WBAP (AM) - Station History

Station History

WBAP began broadcasting May 2, 1922 at a wavelength of 360 meters (about 833 kHz), changing to 400 meters (750 kHz) in August 1922. The station shared time with Dallas stations WFAA and WRR. It was the first station in the United States to have an audible logo signal similar to the NBC chimes, the WBAP cowbell. According to Herbert Hoover, the station's call letters stood for "We Bring A Program".

On May 15, 1923, the Federal Radio Commission expanded the broadcast band, and WBAP and WFAA moved to 630 kHz. Another expansion moved WBAP to 600 kHz effective April 15, 1927, and this frequency was shared with WOAI in San Antonio. On November 11, 1928, WBAP moved to 800 kHz, and on June 1, 1929, WFAA also moved to 800 kHz, sharing time (and NBC Red network affiliation) with WBAP. Station owner Amon G. Carter was unhappy with having to share time on 800 kHz with WFAA. In May 1938, Carter Publishing purchased KGKO Wichita Falls (570 kHz) and moved it to Fort Worth as an affiliate of the NBC Blue network (which became ABC), and more importantly as a second frequency to be used when 800 kHz was not available. On March 29, 1941, as a consequence of the Treaty of Havana, WBAP and WFAA moved one last time, to 820 kHz.

Carter eventually sold half of KGKO to A.H. Belo, owners of WFAA, and on April 27, 1947, KGKO was replaced by a second shared frequency between WBAP and WFAA.

The dual frequency sharing arrangement between WBAP and WFAA continued through the 1950s and 1960s, with the stations switching frequencies several times a day. When WBAP changed frequencies, it signaled the change with a cowbell, which became widely associated with the station.

Even though the stations swapped frequencies several times each day, the network affiliations remained constant: NBC network programming stayed on 820 kHz and ABC network programming stayed on 570 kHz. This frequently proved confusing for announcers and listeners alike.

On May 1, 1970, the unique dual split-frequency lives of WBAP and WFAA ended when WBAP paid $3.5 million to WFAA in exchange for sole occupancy of 820 kHz (and the NBC affiliation). WFAA took on 570 kHz (and the ABC affiliation) full-time. Once the frequency-sharing with WFAA ended in 1970, both stations were free to program musical formats, and WBAP began programming country music. After a series of network affiliation changes in the late 1970s among WBAP, KRLD and WFAA, WBAP switched affiliations to ABC.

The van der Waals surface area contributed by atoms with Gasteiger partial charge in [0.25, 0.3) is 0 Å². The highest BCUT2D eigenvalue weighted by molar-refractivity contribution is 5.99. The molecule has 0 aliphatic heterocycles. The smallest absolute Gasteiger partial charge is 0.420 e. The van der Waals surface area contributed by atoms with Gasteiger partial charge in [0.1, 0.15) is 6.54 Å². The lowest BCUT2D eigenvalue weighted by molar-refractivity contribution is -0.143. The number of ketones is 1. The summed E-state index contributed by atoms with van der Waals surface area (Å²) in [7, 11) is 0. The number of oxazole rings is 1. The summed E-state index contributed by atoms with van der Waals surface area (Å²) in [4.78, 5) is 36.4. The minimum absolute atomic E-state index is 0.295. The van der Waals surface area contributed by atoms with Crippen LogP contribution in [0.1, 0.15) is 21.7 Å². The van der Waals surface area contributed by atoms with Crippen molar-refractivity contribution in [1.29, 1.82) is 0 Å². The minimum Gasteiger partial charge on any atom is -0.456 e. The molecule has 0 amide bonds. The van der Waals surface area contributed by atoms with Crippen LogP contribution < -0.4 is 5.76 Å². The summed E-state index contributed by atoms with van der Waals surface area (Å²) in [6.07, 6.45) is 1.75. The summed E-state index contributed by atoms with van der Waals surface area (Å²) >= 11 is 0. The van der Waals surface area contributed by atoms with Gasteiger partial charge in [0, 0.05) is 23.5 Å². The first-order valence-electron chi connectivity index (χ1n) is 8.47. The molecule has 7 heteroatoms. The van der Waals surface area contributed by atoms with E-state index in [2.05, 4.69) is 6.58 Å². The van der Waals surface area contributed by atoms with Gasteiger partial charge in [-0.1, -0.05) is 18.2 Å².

WBAP changed to a news/talk format in 1993. It was also the former broadcast home of the Texas Rangers.

Local television station KXAS channel 5, currently part of the NBC network, was also originally known as WBAP-TV.

Morning show host Hal Jay recently celebrated his 25 year anniversary with WBAP by organizing a charity fund-raising event for Cook Children's Hospital ("Hal Jay's Celebrity Roast"). Among those who attended were Baseball Hall-of-Famer Nolan Ryan and syndicated radio talk show host Sean Hannity.

According to the Arbitron Ratings, WBAP remains the top news/talk station in the DFW area to this day.

WBAP transmitted iBiquity HD Radio (digital) during the daytime and when not airing sports programming, until abruptly ending the "HD" digital transmission in early December 2008.

For many years, WBAP was the flagship station for Dallas Stars hockey games, but relinquished these rights beginning in the 2009-2010 season, as on January 16, 2009, the Dallas Stars named KTCK Sportsradio 1310 The Ticket as its new flagship station for the next 5 years. Ironically, with Cumulus Media's recent acquisition of Citadel, WBAP and KTCK are now sister stations.

Sister station KPMZ (now WBAP-FM) has commenced simulcasting WBAP on March 15, 2010. Although broadcasting at a rimshot frequency, the staff at WBAP claims that KPMZ provides "crystal-clear FM fidelity" for their listeners within 96.7's pre-determined coverage area.

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